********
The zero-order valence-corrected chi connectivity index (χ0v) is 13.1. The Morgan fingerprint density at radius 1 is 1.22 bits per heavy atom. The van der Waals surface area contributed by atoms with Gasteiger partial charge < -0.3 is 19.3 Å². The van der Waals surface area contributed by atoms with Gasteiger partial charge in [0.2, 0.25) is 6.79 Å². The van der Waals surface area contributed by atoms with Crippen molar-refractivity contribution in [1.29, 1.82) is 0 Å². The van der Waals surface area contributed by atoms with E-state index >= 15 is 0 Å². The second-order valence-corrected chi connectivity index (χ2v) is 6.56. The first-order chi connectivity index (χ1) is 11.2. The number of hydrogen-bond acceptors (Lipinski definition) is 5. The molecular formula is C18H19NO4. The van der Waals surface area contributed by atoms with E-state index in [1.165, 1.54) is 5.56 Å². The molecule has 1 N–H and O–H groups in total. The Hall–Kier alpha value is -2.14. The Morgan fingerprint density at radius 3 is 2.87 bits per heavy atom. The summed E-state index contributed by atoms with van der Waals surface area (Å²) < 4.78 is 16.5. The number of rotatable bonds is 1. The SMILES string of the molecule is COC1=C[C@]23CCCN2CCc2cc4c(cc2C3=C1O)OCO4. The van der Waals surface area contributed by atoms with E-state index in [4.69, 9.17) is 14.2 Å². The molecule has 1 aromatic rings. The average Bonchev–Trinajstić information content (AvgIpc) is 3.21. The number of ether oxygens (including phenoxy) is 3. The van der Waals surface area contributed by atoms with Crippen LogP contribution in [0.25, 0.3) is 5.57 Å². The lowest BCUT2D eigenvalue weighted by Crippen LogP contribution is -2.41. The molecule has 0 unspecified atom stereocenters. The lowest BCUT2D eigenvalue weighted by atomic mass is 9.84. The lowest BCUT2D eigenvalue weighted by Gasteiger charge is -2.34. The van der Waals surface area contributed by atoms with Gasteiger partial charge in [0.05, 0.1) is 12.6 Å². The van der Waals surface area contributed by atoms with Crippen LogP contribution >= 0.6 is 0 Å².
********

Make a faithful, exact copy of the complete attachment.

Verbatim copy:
The zero-order valence-corrected chi connectivity index (χ0v) is 13.1. The Morgan fingerprint density at radius 1 is 1.22 bits per heavy atom. The van der Waals surface area contributed by atoms with Gasteiger partial charge < -0.3 is 19.3 Å². The van der Waals surface area contributed by atoms with Gasteiger partial charge in [0.2, 0.25) is 6.79 Å². The van der Waals surface area contributed by atoms with Crippen molar-refractivity contribution in [1.29, 1.82) is 0 Å². The van der Waals surface area contributed by atoms with E-state index >= 15 is 0 Å². The second-order valence-corrected chi connectivity index (χ2v) is 6.56. The first-order chi connectivity index (χ1) is 11.2. The number of hydrogen-bond acceptors (Lipinski definition) is 5. The molecular formula is C18H19NO4. The van der Waals surface area contributed by atoms with E-state index in [1.165, 1.54) is 5.56 Å². The molecule has 1 N–H and O–H groups in total. The Hall–Kier alpha value is -2.14. The Morgan fingerprint density at radius 3 is 2.87 bits per heavy atom. The summed E-state index contributed by atoms with van der Waals surface area (Å²) < 4.78 is 16.5. The number of rotatable bonds is 1. The SMILES string of the molecule is COC1=C[C@]23CCCN2CCc2cc4c(cc2C3=C1O)OCO4. The van der Waals surface area contributed by atoms with E-state index in [4.69, 9.17) is 14.2 Å². The molecule has 1 aromatic rings. The average Bonchev–Trinajstić information content (AvgIpc) is 3.21. The number of ether oxygens (including phenoxy) is 3. The van der Waals surface area contributed by atoms with Crippen LogP contribution in [0.25, 0.3) is 5.57 Å². The lowest BCUT2D eigenvalue weighted by Crippen LogP contribution is -2.41. The molecule has 0 unspecified atom stereocenters. The lowest BCUT2D eigenvalue weighted by atomic mass is 9.84. The lowest BCUT2D eigenvalue weighted by Gasteiger charge is -2.34. The van der Waals surface area contributed by atoms with Gasteiger partial charge in [0.05, 0.1) is 12.6 Å². The van der Waals surface area contributed by atoms with Crippen LogP contribution >= 0.6 is 0 Å².